The right amount of moisture is key in your onion patch. When watering your onions, there is a fine line that must not be crossed when it comes to the amount of water your onions need. Onion plants require adequate water to produce high yields, but it doesn't take much over watering for your onions to become diseased and rot in the ground. There are several methods to watering your onions including furrow irrigation, drip tape, and overhead watering. We prefer furrow and drip tape irrigation systems as overhead watering can promote the spread of disease in your onion crop.
You will want to water occasionally but thoroughly, applying about one inch of water each time. We recommend using the "knuckle rule" to tell when it's time to water. Stick your finger into the ground near the plants; if you can't feel moisture up to your first knuckle, it's time to water. In a typical 12 week growing season, we recommend irrigating with one inch of water once or twice a week depending on the amount of rainfall received.
The furrow irrigation method encompasses "flooding the beds" in the furrows and allowing the plants to soak up water slowly and thoroughly. As a general rule, when the top of the bed is totally darkened by moisture, you have provided enough water to your onions. Furrow irrigation is the main method of watering used on our farm. Check out our video below to learn more about furrow irrigation.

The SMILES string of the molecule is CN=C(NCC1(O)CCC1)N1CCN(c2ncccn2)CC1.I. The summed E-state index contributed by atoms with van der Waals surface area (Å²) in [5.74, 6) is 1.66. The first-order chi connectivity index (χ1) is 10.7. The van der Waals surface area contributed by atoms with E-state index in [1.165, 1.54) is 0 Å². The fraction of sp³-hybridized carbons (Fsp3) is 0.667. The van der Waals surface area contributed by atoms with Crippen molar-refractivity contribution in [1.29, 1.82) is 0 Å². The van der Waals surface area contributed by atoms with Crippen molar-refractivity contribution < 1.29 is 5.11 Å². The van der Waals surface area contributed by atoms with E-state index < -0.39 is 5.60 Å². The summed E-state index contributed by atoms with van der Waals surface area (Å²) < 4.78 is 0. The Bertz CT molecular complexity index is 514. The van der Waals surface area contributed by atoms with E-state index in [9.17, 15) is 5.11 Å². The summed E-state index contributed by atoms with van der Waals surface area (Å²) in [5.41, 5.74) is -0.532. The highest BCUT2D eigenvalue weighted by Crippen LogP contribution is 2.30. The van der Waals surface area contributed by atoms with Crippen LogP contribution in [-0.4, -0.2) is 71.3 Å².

Some onion growers use a drip tape irrigation system to water their onions co nsistently and uniformly. Drip tape is a series of punctured tapes buried in the ground that deliver water directly to the plants' roots. This helps avoid fungal diseases caused by overhead watering. For those of you interested in using a drip tape system, be sure it's designed and deployed properly to water your onions evenly. Uneven watering can result in decreased yields. Areas that are too wet will promote leaching and disease.Install drip tape down the center of your onion beds between the rows of onions at a depth of 3-4 inches (emitter space should be at least 12 inches). With drip tape, you will still follow the "knuckle rule" to know when it's time to water.